The anonymous $877 million Jackpot winner claimed their record winnings at the South Carolina Education Lottery on Monday.
One South Carolina Education Lottery winner is officially $877 million richer as of Tuesday morning, and the state of South Carolina is $61 million richer after the anonymous winner claimed their Mega Millions ticket Monday.
It is the largest single jackpot winning payout in U.S. history. The original jackpot was worth $1.5 billion, but the winner took a lump sum of $877 million in cash.
The winning ticket was purchased on October 23rd at a KC Mart convenience store in Simpsonville, a full five months ago. The ticket needed to be claimed by April or the money would be refunded to states with participating lotteries.
South Carolina allows lottery winners to remain anonymous, and Holli Armstrong of the South Carolina Education Lottery said many winners take that route as a safety precaution.
“It is obviously about safety. They probably just want to live their lives as normal as possible,” Armstrong said.
An overwhelming majority want to stay anonymous, according to Armstrong.
Armstrong said she is is unsure why the winner took so long to claim the winnings.
“We really don’t know why it took them so long,” she said. “We did encourage the winner to seek advice from a trusted financial advisor before claiming. It is a life changing amount of money.”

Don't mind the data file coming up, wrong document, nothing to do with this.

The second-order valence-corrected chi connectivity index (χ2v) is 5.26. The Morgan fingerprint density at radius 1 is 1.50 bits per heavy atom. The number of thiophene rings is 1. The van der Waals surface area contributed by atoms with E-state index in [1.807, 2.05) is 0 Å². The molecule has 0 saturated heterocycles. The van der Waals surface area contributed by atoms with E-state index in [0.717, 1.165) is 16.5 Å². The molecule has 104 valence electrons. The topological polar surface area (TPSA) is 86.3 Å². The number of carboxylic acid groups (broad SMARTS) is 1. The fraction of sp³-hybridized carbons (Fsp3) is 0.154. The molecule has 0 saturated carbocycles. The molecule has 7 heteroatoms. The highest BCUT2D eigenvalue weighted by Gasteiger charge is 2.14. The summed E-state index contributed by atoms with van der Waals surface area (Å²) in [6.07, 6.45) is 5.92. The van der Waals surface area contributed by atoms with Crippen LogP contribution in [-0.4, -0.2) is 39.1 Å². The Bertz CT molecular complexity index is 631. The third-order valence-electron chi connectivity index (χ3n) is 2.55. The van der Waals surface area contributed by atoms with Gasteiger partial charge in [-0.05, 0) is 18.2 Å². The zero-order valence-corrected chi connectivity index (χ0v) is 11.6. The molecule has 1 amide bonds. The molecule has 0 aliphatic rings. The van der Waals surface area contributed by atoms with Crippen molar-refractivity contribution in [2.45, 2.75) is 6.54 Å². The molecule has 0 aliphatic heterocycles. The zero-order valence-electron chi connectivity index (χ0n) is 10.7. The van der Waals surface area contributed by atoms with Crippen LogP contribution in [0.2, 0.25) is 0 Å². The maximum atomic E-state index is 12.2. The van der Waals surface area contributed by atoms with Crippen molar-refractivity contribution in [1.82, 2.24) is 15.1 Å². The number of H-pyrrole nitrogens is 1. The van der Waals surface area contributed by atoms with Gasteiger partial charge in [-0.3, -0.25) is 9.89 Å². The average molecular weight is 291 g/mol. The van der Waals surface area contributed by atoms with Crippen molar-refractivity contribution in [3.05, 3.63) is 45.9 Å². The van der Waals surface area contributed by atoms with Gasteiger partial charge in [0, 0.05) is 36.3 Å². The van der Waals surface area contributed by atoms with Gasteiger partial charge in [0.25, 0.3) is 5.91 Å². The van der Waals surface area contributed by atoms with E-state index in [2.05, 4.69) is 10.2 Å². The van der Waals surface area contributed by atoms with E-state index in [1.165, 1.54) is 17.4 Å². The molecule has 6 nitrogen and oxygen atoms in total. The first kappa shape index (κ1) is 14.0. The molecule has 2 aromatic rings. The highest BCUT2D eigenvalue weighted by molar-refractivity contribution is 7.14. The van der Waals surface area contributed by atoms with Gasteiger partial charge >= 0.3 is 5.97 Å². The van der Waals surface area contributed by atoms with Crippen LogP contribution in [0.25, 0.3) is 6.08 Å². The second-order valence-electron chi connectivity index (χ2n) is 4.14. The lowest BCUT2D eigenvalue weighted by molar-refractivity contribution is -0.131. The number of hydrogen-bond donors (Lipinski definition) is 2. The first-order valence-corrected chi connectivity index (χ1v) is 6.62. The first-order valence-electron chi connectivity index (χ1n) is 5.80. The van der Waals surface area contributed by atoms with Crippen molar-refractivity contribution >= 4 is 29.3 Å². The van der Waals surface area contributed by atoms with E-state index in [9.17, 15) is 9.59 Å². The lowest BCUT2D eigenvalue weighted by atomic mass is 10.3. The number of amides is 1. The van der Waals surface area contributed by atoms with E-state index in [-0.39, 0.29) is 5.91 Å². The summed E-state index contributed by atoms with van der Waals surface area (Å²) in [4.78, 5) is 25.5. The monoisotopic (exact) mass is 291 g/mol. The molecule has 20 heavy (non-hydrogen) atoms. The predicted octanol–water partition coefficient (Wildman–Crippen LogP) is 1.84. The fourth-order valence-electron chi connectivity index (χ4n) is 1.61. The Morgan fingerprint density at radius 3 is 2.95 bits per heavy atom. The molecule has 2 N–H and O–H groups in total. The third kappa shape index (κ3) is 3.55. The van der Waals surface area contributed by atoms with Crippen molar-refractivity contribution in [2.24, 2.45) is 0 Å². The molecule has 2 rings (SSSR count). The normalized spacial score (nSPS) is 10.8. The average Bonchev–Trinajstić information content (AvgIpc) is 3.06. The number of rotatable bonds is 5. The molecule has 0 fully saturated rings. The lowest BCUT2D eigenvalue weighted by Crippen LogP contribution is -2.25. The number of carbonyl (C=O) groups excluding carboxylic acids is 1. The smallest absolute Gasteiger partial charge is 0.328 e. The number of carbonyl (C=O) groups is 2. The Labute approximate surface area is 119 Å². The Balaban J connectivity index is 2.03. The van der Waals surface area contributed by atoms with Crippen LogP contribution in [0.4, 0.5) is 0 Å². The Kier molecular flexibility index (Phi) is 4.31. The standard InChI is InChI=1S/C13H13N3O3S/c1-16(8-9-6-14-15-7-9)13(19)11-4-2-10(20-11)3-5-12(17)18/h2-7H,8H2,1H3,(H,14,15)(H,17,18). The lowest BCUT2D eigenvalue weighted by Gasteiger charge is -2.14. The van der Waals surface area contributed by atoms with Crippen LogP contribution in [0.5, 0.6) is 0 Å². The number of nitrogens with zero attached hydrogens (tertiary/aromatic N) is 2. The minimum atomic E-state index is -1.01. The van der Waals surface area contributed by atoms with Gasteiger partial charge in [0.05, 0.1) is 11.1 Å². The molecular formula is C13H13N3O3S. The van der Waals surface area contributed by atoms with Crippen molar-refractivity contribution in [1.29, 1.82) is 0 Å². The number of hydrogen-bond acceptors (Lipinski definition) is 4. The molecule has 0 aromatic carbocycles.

It is also possible the winner is not from the state and was passing through when they won then waited for their next available time to go and claim the winnings.
The $61 million in tax revenue for South Carolina created another windfall that legislators are still deciding how to budget. Rep. Gilda Cobb-Hunter, D-Orangeburg, is excited to see what the $61 million awarded to the state will go towards.
“Here’s what I would like to see it go to: state employee pay. The $61 million will allow us to give state employees an additional 2%,” she said.
Some people across the state are also dreaming of how they would spend the winnings if they ever hit the jackpot.
University of South Carolina senior Michael Shawd from Dover, Delaware, thought of his parents before himself.
“It’s so tough because $877 million is so much money,” he said. “I think, I guess the first thing I’d do is set my parents up for life with a dream house. I owe them everything.”